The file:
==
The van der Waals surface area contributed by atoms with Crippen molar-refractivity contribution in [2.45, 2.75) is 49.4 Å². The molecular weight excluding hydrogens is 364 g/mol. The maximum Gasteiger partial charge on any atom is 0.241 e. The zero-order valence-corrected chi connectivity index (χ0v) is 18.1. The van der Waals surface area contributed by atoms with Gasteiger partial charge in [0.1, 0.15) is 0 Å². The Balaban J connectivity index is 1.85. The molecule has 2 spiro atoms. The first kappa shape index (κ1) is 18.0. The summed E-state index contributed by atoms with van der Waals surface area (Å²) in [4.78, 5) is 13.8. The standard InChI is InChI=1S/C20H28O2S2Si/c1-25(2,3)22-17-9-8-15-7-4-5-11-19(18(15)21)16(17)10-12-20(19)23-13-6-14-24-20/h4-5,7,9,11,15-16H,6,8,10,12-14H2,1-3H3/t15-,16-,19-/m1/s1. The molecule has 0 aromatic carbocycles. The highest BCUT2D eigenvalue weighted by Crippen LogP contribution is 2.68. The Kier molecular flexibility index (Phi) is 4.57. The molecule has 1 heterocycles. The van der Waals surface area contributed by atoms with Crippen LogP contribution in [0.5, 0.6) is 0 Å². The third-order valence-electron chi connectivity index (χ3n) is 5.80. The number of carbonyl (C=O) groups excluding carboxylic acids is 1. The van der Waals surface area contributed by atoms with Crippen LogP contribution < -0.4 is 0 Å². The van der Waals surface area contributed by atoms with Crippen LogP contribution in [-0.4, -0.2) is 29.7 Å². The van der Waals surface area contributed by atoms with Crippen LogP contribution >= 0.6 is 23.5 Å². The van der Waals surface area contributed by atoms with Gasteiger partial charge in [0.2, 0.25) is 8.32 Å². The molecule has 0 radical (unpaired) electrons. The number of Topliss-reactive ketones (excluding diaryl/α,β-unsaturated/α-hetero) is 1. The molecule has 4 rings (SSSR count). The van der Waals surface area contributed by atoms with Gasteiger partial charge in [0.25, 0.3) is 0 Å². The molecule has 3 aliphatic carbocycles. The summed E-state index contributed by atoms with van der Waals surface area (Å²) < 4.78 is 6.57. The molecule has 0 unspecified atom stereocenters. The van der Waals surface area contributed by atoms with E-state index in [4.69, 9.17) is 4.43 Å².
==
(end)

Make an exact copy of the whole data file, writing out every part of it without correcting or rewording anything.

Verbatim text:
The van der Waals surface area contributed by atoms with Crippen molar-refractivity contribution in [2.45, 2.75) is 49.4 Å². The molecular weight excluding hydrogens is 364 g/mol. The maximum Gasteiger partial charge on any atom is 0.241 e. The zero-order valence-corrected chi connectivity index (χ0v) is 18.1. The van der Waals surface area contributed by atoms with Gasteiger partial charge in [0.1, 0.15) is 0 Å². The Balaban J connectivity index is 1.85. The molecule has 2 spiro atoms. The first kappa shape index (κ1) is 18.0. The summed E-state index contributed by atoms with van der Waals surface area (Å²) in [4.78, 5) is 13.8. The standard InChI is InChI=1S/C20H28O2S2Si/c1-25(2,3)22-17-9-8-15-7-4-5-11-19(18(15)21)16(17)10-12-20(19)23-13-6-14-24-20/h4-5,7,9,11,15-16H,6,8,10,12-14H2,1-3H3/t15-,16-,19-/m1/s1. The molecule has 0 aromatic carbocycles. The highest BCUT2D eigenvalue weighted by Crippen LogP contribution is 2.68. The Kier molecular flexibility index (Phi) is 4.57. The molecule has 1 heterocycles. The van der Waals surface area contributed by atoms with Crippen LogP contribution in [0.5, 0.6) is 0 Å². The third-order valence-electron chi connectivity index (χ3n) is 5.80. The number of carbonyl (C=O) groups excluding carboxylic acids is 1. The van der Waals surface area contributed by atoms with Crippen LogP contribution < -0.4 is 0 Å². The van der Waals surface area contributed by atoms with Crippen LogP contribution in [-0.4, -0.2) is 29.7 Å². The van der Waals surface area contributed by atoms with Crippen LogP contribution >= 0.6 is 23.5 Å². The van der Waals surface area contributed by atoms with Gasteiger partial charge in [0.2, 0.25) is 8.32 Å². The molecule has 0 radical (unpaired) electrons. The number of Topliss-reactive ketones (excluding diaryl/α,β-unsaturated/α-hetero) is 1. The molecule has 4 rings (SSSR count). The van der Waals surface area contributed by atoms with Gasteiger partial charge in [0.25, 0.3) is 0 Å². The molecule has 3 aliphatic carbocycles. The summed E-state index contributed by atoms with van der Waals surface area (Å²) < 4.78 is 6.57. The molecule has 0 unspecified atom stereocenters. The van der Waals surface area contributed by atoms with E-state index in [4.69, 9.17) is 4.43 Å².